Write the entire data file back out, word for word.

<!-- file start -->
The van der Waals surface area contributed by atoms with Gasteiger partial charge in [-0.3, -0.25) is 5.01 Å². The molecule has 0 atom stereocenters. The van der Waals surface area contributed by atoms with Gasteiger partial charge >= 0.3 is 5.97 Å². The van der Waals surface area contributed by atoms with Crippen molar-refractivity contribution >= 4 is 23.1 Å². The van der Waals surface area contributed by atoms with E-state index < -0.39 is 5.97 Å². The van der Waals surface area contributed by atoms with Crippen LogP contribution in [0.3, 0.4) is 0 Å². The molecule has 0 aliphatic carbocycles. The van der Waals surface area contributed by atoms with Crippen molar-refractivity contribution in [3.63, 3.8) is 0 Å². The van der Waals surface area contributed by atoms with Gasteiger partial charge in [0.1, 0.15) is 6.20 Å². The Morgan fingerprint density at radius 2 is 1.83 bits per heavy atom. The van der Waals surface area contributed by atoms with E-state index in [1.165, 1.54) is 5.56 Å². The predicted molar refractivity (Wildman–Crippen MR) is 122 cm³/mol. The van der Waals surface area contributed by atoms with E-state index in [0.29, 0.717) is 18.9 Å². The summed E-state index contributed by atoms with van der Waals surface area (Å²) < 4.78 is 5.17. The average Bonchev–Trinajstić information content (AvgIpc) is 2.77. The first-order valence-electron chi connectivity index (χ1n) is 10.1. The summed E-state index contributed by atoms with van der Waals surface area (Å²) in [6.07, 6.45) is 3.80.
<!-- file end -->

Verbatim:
The van der Waals surface area contributed by atoms with Gasteiger partial charge in [-0.3, -0.25) is 5.01 Å². The molecule has 0 atom stereocenters. The van der Waals surface area contributed by atoms with Gasteiger partial charge >= 0.3 is 5.97 Å². The van der Waals surface area contributed by atoms with Crippen molar-refractivity contribution >= 4 is 23.1 Å². The van der Waals surface area contributed by atoms with E-state index < -0.39 is 5.97 Å². The van der Waals surface area contributed by atoms with Crippen LogP contribution in [0.3, 0.4) is 0 Å². The molecule has 0 aliphatic carbocycles. The van der Waals surface area contributed by atoms with Crippen molar-refractivity contribution in [3.63, 3.8) is 0 Å². The van der Waals surface area contributed by atoms with Gasteiger partial charge in [0.1, 0.15) is 6.20 Å². The Morgan fingerprint density at radius 2 is 1.83 bits per heavy atom. The van der Waals surface area contributed by atoms with E-state index in [1.165, 1.54) is 5.56 Å². The predicted molar refractivity (Wildman–Crippen MR) is 122 cm³/mol. The van der Waals surface area contributed by atoms with E-state index in [0.29, 0.717) is 18.9 Å². The summed E-state index contributed by atoms with van der Waals surface area (Å²) < 4.78 is 5.17. The average Bonchev–Trinajstić information content (AvgIpc) is 2.77. The first-order valence-electron chi connectivity index (χ1n) is 10.1. The summed E-state index contributed by atoms with van der Waals surface area (Å²) in [6.07, 6.45) is 3.80.